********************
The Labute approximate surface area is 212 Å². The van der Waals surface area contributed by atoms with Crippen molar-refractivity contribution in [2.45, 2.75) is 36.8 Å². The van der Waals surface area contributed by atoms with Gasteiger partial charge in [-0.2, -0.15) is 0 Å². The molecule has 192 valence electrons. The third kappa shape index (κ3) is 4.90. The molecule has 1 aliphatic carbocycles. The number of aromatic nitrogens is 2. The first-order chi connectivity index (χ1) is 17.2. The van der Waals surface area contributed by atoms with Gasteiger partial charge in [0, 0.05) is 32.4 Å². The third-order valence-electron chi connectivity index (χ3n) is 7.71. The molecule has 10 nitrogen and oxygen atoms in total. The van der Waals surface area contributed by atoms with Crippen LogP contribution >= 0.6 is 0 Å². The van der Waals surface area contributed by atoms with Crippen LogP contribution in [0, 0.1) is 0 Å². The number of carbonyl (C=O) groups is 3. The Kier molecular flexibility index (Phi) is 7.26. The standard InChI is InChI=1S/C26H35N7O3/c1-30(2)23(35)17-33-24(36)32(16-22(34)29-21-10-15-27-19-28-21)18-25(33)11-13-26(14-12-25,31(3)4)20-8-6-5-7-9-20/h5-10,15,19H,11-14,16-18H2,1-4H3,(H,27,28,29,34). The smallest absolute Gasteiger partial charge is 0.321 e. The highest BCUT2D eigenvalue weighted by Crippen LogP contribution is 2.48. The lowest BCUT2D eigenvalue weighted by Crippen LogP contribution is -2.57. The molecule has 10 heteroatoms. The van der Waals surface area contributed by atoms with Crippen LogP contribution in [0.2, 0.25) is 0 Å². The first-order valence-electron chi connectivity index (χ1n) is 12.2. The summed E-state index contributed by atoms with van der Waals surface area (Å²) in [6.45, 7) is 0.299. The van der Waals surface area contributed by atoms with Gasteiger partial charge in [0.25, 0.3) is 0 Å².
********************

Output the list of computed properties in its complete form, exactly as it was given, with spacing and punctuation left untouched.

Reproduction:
The Labute approximate surface area is 212 Å². The van der Waals surface area contributed by atoms with Crippen molar-refractivity contribution in [2.45, 2.75) is 36.8 Å². The van der Waals surface area contributed by atoms with Gasteiger partial charge in [-0.2, -0.15) is 0 Å². The molecule has 192 valence electrons. The third kappa shape index (κ3) is 4.90. The molecule has 1 aliphatic carbocycles. The number of aromatic nitrogens is 2. The first-order chi connectivity index (χ1) is 17.2. The van der Waals surface area contributed by atoms with Gasteiger partial charge in [0, 0.05) is 32.4 Å². The third-order valence-electron chi connectivity index (χ3n) is 7.71. The molecule has 10 nitrogen and oxygen atoms in total. The van der Waals surface area contributed by atoms with Crippen LogP contribution >= 0.6 is 0 Å². The van der Waals surface area contributed by atoms with Crippen LogP contribution in [0, 0.1) is 0 Å². The number of carbonyl (C=O) groups is 3. The Kier molecular flexibility index (Phi) is 7.26. The standard InChI is InChI=1S/C26H35N7O3/c1-30(2)23(35)17-33-24(36)32(16-22(34)29-21-10-15-27-19-28-21)18-25(33)11-13-26(14-12-25,31(3)4)20-8-6-5-7-9-20/h5-10,15,19H,11-14,16-18H2,1-4H3,(H,27,28,29,34). The smallest absolute Gasteiger partial charge is 0.321 e. The highest BCUT2D eigenvalue weighted by Crippen LogP contribution is 2.48. The lowest BCUT2D eigenvalue weighted by Crippen LogP contribution is -2.57. The molecule has 10 heteroatoms. The van der Waals surface area contributed by atoms with Crippen LogP contribution in [0.2, 0.25) is 0 Å². The first-order valence-electron chi connectivity index (χ1n) is 12.2. The summed E-state index contributed by atoms with van der Waals surface area (Å²) in [6.45, 7) is 0.299. The van der Waals surface area contributed by atoms with Gasteiger partial charge in [0.25, 0.3) is 0 Å².